Scientology Wears A Sable Coat

Once Upon a Time -- a Lonq Time Ago -- Dianetics Was Referred to as "The Poor Man's Psychiatry". However ...


DIANETICS, at one time, was labeled "The Poor Man's Psychiatry". But $¢ientology seems to be taking on the valence of a sable coat.

Back in the days of Book One, "making a world sane and free from war" was very simple. And cheap. John and Bill, or Ted and Mary, could follow a printed formula, install a "canceller" as a safety valve, and from out of their prenatal bank, the File Clerk would dutifully hand them all of the choice family secrets. It was a lot of fun -- and worth the $4 the book cost -- to know that those shivers you got on cold wintry mornings weren't from the weather at all but from the ice man's exploring hands -- a fact Mama had successfully buried all these many years.

There were courses, too, if you moved fast enough to find a Foundation, where you could get all the latest data and a gold-bordered certificate for $5 down and a new $500 course a year for the rest of your life. This course, however, was for those who wanted to be "professionals" and help others find what phrase made them bald, toothless, pigeon-toed, or shivery.

Comes 1954. The $500 course is still available, but the ultra-ultra in six-week training costs now $800, plus a few hundred extra to "bring your own case up to an acceptable level". For this "extra", the prospective student gets 20 to 25 hours of putting his finger on exact spots in diametrically opposed walls. This makes him worthy of spending the $800 to learn how to make others put their fingers on exact spots in diametrically opposed walls.

What about Mama and the ice man? What if the E-meter (that's an ancient -- mid-summer, 1954 -- gadget American auditors mustn't use any more but British auditors can buy from the London office of the HA$I) needle drops 20 dials at the mention of cold fingers?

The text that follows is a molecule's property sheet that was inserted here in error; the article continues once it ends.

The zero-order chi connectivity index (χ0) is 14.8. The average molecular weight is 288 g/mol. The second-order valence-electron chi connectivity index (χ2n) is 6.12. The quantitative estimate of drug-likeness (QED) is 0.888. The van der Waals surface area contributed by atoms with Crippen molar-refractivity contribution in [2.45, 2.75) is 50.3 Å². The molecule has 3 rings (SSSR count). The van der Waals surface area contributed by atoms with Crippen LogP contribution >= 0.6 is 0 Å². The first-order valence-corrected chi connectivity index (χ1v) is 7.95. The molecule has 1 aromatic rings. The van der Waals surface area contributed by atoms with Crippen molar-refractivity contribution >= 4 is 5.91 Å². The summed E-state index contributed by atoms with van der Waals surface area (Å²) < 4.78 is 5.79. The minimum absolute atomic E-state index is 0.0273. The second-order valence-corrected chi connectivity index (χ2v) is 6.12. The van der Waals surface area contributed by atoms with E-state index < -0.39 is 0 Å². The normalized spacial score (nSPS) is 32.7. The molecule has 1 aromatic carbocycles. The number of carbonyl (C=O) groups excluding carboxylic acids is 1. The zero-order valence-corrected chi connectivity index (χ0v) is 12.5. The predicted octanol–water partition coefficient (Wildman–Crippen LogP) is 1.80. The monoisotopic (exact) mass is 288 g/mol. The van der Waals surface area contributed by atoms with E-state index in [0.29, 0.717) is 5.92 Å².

Fie on you! Come up to present time! Those were incidents that happened to a body -- just a mock-up made by an immortal being (which is you, my son or daughter). To run an incident, validates it; go back to the left wall, put your finger on an exact spot, get its weight, temperature, color.

L. Ron Hubbard -- in Book One, in science fiction magazines, and in his lectures and books -- said Dianetics was for the masses to make a world safe from wars and ruin. When the Hubbard Association of Scientologists was organized in Phoenix in 1952, membership could be obtained merely by subscribing to the "Journal of Scientology" for $2.50 a year.

What has happened since is a merchandising marvel. Not only has the JOURNAL been able to double in price, but it is one of the few advertising pamphlets known that can get away with making the customer subscribe. Membership in the HA$I, a "non-profit" organization, has gone up to $25 a year, and according to a recent ukase, membership is mandatory if one is to practice or use $¢ientology in any form. However, we have it on good authority, that in the case of graduate auditors who fail to keep up their memberships, a system of "categorying" will be invoked, which has no relation whatever to "brain washing". You still can remember what you learned, if you don't use it.

Groups, which once were hailed as the mainstay of scientology and were encouraged with the offer of a certificate and a 30 per cent discount on books if they merely registered, have lost their free ride. All certificates now out have been revoked. To re-register, each group member must hold membership in the HA$I -- at from $8.50